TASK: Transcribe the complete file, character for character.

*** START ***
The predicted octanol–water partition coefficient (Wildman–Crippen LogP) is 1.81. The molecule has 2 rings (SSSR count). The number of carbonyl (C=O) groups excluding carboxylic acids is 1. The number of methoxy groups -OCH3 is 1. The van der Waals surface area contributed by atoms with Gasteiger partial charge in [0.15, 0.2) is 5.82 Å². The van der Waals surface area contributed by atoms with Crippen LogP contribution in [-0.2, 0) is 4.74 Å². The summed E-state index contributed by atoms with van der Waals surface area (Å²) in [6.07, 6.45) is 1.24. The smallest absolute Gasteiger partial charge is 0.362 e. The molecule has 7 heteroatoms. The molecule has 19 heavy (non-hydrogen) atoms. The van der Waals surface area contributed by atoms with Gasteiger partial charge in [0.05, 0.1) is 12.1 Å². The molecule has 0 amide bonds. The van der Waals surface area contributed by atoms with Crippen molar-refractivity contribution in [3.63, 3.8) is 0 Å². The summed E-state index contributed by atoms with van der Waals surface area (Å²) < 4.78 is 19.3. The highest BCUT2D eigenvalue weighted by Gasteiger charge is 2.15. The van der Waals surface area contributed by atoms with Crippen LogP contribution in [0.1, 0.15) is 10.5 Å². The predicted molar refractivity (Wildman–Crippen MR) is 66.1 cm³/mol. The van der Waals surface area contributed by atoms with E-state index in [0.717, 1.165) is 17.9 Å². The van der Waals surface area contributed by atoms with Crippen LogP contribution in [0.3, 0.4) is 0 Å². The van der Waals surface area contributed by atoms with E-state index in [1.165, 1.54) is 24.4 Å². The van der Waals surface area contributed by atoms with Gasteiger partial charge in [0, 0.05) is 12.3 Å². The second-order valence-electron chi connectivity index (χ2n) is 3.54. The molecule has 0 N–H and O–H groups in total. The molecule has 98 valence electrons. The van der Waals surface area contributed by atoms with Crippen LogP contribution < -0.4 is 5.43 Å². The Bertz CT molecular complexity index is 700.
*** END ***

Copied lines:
The predicted octanol–water partition coefficient (Wildman–Crippen LogP) is 1.81. The molecule has 2 rings (SSSR count). The number of carbonyl (C=O) groups excluding carboxylic acids is 1. The number of methoxy groups -OCH3 is 1. The van der Waals surface area contributed by atoms with Gasteiger partial charge in [0.15, 0.2) is 5.82 Å². The van der Waals surface area contributed by atoms with Crippen LogP contribution in [-0.2, 0) is 4.74 Å². The summed E-state index contributed by atoms with van der Waals surface area (Å²) in [6.07, 6.45) is 1.24. The smallest absolute Gasteiger partial charge is 0.362 e. The molecule has 7 heteroatoms. The molecule has 19 heavy (non-hydrogen) atoms. The van der Waals surface area contributed by atoms with Gasteiger partial charge in [0.05, 0.1) is 12.1 Å². The molecule has 0 amide bonds. The van der Waals surface area contributed by atoms with Crippen molar-refractivity contribution in [3.63, 3.8) is 0 Å². The summed E-state index contributed by atoms with van der Waals surface area (Å²) < 4.78 is 19.3. The highest BCUT2D eigenvalue weighted by Gasteiger charge is 2.15. The van der Waals surface area contributed by atoms with Crippen LogP contribution in [0.1, 0.15) is 10.5 Å². The predicted molar refractivity (Wildman–Crippen MR) is 66.1 cm³/mol. The van der Waals surface area contributed by atoms with E-state index in [0.717, 1.165) is 17.9 Å². The van der Waals surface area contributed by atoms with Crippen LogP contribution in [0.3, 0.4) is 0 Å². The van der Waals surface area contributed by atoms with E-state index in [1.165, 1.54) is 24.4 Å². The van der Waals surface area contributed by atoms with Gasteiger partial charge in [0, 0.05) is 12.3 Å². The second-order valence-electron chi connectivity index (χ2n) is 3.54. The molecule has 0 N–H and O–H groups in total. The molecule has 98 valence electrons. The van der Waals surface area contributed by atoms with Crippen LogP contribution < -0.4 is 5.43 Å². The Bertz CT molecular complexity index is 700.